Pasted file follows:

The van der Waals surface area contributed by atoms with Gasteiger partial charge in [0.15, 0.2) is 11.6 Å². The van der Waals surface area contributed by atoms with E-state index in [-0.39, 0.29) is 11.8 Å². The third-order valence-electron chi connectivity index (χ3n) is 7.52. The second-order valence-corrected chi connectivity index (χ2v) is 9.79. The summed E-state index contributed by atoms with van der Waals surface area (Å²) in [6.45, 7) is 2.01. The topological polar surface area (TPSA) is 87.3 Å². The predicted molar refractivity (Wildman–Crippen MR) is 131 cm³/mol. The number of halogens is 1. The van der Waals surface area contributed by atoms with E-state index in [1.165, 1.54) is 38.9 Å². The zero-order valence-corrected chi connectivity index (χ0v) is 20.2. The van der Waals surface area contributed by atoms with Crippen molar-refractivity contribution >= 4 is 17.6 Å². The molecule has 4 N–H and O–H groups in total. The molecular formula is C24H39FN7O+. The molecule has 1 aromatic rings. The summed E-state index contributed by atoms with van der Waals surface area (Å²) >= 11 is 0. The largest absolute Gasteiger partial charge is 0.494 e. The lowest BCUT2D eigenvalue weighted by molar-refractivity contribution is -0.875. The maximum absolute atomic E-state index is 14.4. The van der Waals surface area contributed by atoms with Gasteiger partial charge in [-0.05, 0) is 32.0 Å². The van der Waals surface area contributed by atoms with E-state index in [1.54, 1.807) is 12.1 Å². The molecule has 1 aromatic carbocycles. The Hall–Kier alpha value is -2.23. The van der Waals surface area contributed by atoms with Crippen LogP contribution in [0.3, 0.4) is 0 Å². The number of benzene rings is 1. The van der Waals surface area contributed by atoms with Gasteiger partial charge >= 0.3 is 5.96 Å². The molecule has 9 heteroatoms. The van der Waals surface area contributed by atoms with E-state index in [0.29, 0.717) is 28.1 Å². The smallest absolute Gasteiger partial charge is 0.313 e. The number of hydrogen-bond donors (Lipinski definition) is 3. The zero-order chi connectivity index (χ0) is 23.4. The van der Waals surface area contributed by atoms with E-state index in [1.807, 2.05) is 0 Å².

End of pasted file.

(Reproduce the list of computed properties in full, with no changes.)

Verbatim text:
The van der Waals surface area contributed by atoms with Gasteiger partial charge in [0.15, 0.2) is 11.6 Å². The van der Waals surface area contributed by atoms with E-state index in [-0.39, 0.29) is 11.8 Å². The third-order valence-electron chi connectivity index (χ3n) is 7.52. The second-order valence-corrected chi connectivity index (χ2v) is 9.79. The summed E-state index contributed by atoms with van der Waals surface area (Å²) in [6.45, 7) is 2.01. The topological polar surface area (TPSA) is 87.3 Å². The predicted molar refractivity (Wildman–Crippen MR) is 131 cm³/mol. The number of halogens is 1. The van der Waals surface area contributed by atoms with E-state index in [1.165, 1.54) is 38.9 Å². The zero-order valence-corrected chi connectivity index (χ0v) is 20.2. The van der Waals surface area contributed by atoms with Crippen molar-refractivity contribution >= 4 is 17.6 Å². The molecule has 4 N–H and O–H groups in total. The molecular formula is C24H39FN7O+. The molecule has 1 aromatic rings. The summed E-state index contributed by atoms with van der Waals surface area (Å²) >= 11 is 0. The largest absolute Gasteiger partial charge is 0.494 e. The lowest BCUT2D eigenvalue weighted by molar-refractivity contribution is -0.875. The maximum absolute atomic E-state index is 14.4. The van der Waals surface area contributed by atoms with Gasteiger partial charge in [-0.05, 0) is 32.0 Å². The van der Waals surface area contributed by atoms with E-state index in [1.54, 1.807) is 12.1 Å². The molecule has 1 aromatic carbocycles. The Hall–Kier alpha value is -2.23. The van der Waals surface area contributed by atoms with Crippen LogP contribution in [0.3, 0.4) is 0 Å². The number of benzene rings is 1. The van der Waals surface area contributed by atoms with Gasteiger partial charge >= 0.3 is 5.96 Å². The molecule has 9 heteroatoms. The van der Waals surface area contributed by atoms with E-state index in [0.29, 0.717) is 28.1 Å². The smallest absolute Gasteiger partial charge is 0.313 e. The number of hydrogen-bond donors (Lipinski definition) is 3. The zero-order chi connectivity index (χ0) is 23.4. The van der Waals surface area contributed by atoms with E-state index in [1.807, 2.05) is 0 Å².